Home » Featured » How To Buy The Right (and left) Running Shoes

How To Buy The Right (and left) Running Shoes

Like favorite courses or training partners, runners often remain loyal to shoe brands. But the running shoe industry has changed so drastically in recent years, it’s wise to consider new brands and styles to help avoid injuries.

Manufacturers used to keep styles in circulation for many years, but it’s rare now to find styles today that remain on store shelves or available via mail order on the internet for more than one year.

Depending upon your frequency of running and the miles you accumulate, the running shoes you’re wearing now might not be available the next time you’re in the market to purchase shoes.

A a young runner in running shoes takes a long stride on a beach.
A young runner in running shoes strides on a beach.

New runners should visit a reputable specialty running store and work with a sales associate who suggests three-to-five brands and styles. A new runner should detail to the sales associate their running habits, including distance, frequency and running surface. In response, the sales associate should allow the customer to run a short distance in several pairs of shoes while determining the proper fit and comfort of each pair and then selecting accordingly.

Learning About Running Shoes

Two of the most popular shoe brand names – Nike and Asics – provide good examples of how the industry has changed. Nike once sold more than 50 percent of all running shoes, but its market share has substantially dropped.

Nike running shoe sales are leaning toward the fashion end of the industry, with styles sometimes changing within a one-year time frame. Asics maintains many of its most popular shoe characteristics in new styles. New Balance is known for providing multiple widths in their styles.

When a shoe manufacturer introduces a new style, long-time wearers of the style may no longer be interested. Likewise, a new style can attract new customers.

Asics is among the manufacturers that have had success keeping its styles consistent over the years. Still if it changes one characteristic, the shoe may or may no properly fit.

Experienced runners should consider that their feet change in width and in other ways as they age. As such, one shoe brand that may have fit perfectly for years may no longer be the proper shoe.

Perhaps another factor in the changes in the running shoe industry is an increased public awareness in the importance of proper footwear.

Orthopedic Rehabilitation experts often stress to clients the basic but often overlooked function of running shoes. It’s to provide foot stability and shock absorption.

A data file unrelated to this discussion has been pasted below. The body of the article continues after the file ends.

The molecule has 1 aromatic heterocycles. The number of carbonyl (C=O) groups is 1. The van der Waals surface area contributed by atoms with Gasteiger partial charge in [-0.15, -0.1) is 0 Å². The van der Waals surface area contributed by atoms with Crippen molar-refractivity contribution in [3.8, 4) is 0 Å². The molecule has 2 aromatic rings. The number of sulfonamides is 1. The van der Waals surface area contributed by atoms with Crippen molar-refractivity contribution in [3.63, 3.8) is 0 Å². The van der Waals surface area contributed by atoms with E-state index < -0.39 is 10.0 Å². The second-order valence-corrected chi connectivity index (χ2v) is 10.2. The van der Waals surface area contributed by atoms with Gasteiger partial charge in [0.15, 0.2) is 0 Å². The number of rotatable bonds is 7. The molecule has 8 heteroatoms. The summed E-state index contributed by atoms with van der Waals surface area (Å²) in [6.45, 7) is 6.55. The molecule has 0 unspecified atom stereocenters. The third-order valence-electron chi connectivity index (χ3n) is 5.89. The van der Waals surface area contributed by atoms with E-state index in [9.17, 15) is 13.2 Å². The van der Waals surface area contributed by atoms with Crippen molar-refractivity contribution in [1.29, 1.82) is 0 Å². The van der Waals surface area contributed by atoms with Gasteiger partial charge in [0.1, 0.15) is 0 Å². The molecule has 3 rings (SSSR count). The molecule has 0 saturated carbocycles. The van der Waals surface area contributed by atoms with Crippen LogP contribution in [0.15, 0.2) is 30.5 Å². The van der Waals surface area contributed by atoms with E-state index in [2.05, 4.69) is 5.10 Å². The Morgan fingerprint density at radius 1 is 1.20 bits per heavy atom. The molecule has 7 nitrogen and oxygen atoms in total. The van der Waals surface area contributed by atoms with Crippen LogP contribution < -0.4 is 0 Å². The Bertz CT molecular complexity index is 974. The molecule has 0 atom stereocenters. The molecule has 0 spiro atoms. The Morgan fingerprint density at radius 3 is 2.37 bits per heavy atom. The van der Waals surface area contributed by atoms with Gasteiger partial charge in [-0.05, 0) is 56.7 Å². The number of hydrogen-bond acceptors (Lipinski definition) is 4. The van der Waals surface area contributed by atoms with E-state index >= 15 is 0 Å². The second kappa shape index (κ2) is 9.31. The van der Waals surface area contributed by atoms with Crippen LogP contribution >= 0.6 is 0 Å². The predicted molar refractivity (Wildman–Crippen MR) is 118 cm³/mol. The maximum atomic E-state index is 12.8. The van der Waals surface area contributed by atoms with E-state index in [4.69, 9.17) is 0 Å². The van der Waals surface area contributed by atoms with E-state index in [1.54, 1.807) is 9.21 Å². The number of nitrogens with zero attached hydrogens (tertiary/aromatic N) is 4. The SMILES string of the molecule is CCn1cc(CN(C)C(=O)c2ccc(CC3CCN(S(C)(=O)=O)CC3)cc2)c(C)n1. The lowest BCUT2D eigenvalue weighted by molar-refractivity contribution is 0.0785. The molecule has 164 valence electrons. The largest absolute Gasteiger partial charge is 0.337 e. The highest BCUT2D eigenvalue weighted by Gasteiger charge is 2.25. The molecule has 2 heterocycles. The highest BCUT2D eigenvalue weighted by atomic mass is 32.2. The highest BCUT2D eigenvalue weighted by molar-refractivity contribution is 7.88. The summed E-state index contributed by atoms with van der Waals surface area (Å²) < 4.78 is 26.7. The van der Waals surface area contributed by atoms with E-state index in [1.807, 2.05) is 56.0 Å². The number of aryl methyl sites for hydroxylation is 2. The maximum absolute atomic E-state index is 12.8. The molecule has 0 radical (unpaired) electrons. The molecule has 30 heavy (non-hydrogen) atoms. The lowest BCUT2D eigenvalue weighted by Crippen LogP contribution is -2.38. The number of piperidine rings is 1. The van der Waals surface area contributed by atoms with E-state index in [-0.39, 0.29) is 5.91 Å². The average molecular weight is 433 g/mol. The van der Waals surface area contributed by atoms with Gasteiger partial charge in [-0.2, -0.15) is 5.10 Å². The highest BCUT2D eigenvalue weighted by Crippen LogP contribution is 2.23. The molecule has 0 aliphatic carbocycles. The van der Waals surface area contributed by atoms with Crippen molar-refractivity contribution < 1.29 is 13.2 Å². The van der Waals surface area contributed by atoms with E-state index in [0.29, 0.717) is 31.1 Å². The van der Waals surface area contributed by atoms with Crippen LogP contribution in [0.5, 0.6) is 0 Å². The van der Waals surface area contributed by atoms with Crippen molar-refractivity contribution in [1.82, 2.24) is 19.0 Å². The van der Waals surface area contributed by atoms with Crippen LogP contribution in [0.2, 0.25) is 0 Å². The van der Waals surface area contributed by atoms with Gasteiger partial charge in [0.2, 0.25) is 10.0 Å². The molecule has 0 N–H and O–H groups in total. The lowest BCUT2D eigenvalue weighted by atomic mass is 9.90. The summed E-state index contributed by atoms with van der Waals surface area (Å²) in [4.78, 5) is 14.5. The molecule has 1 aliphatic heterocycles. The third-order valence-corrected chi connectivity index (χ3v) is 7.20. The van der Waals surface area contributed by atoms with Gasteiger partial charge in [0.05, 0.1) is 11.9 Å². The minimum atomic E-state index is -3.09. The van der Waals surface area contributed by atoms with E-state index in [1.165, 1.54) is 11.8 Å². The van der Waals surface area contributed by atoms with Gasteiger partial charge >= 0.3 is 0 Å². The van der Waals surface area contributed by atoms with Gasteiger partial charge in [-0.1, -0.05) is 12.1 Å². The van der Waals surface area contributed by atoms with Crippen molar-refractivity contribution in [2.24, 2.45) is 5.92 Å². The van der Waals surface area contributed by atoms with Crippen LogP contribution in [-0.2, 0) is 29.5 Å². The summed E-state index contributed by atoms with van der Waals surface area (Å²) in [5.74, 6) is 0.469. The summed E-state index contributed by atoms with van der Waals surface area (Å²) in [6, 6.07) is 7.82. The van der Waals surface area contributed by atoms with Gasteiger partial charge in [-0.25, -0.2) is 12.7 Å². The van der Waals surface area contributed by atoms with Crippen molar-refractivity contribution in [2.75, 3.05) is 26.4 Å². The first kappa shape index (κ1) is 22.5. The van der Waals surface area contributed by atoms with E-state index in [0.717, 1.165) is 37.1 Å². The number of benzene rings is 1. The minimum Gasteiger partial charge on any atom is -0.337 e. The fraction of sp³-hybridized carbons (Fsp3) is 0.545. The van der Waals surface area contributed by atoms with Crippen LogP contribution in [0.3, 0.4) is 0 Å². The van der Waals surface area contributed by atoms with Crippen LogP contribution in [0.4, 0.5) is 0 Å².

If a running shoe is defective and doesn’t properly hold a runner’s foot in a neutral position, a new or preexisting biomechanical problem could occur.

Types of Running Shoes

Just as there many shapes and sizes of runners, so too are there many types of running shoes. Depending upon their body and foot size, surface of where they run, how often and what distances, a runner may opt for a more stable shoe or one with more cushioning. And then there are runners with more neutral strides and others who have more pronation or supination.

Here are some common definitions:

Pronation: During a foot strike, a runner’s foot rolls inward and the arch flattens. It’s the way feet adapt to various running surfaces.

Supination: After pronation occurs, a runner’s turns outward and begins more rigid to push off the running surface. The arch of a foot becomes higher and the foot rolls properly.

According to physicians and other foot mechanic experts, all runners pronate and supinate with muscle imbalance among several factors that can charge a runner’s normal gait.

When To Buy Running Shoes

Increased sales and changes styles increasingly require runners to be more aware of the possibility of shoe defects and their shoes are wearing.

One simple test is to place a new pair of shoes on a flat surface and hold the top of the shoe while rocking in it and out. Shoe should remain even and not roll.

The American Running Association, the national advocacy and educational organization in Bethesda, Md., recommends checking shoes throughout their entire “life.” A well-designed and properly fitting running shoe, the organization says, should last 300-500 miles.

Where To Shop for Running Shoes

Major department stores and their respective websites and specialty sporting goods and running stores sell myriad brands of running shoes. Free shipping is available with many online retailers, but buying online also prevents buyers from examining or “test driving” products.

Whether you’re a new runner of a veteran ultra-distance trail athlete, the most important reason to buy the right running shoes is provide proper foot stability and proper shock absorption.

Price and style are not the best way to determine running shoe quality. A $100 of running shoes that looks great but doesn’t fit properly or is defective can harm. A closeout pair from the bargain bin and that may not match your running outfit but fit your feet properly may be ideal.

(This article was originally published in a slightly different format by The Los Angeles Times Syndicate.)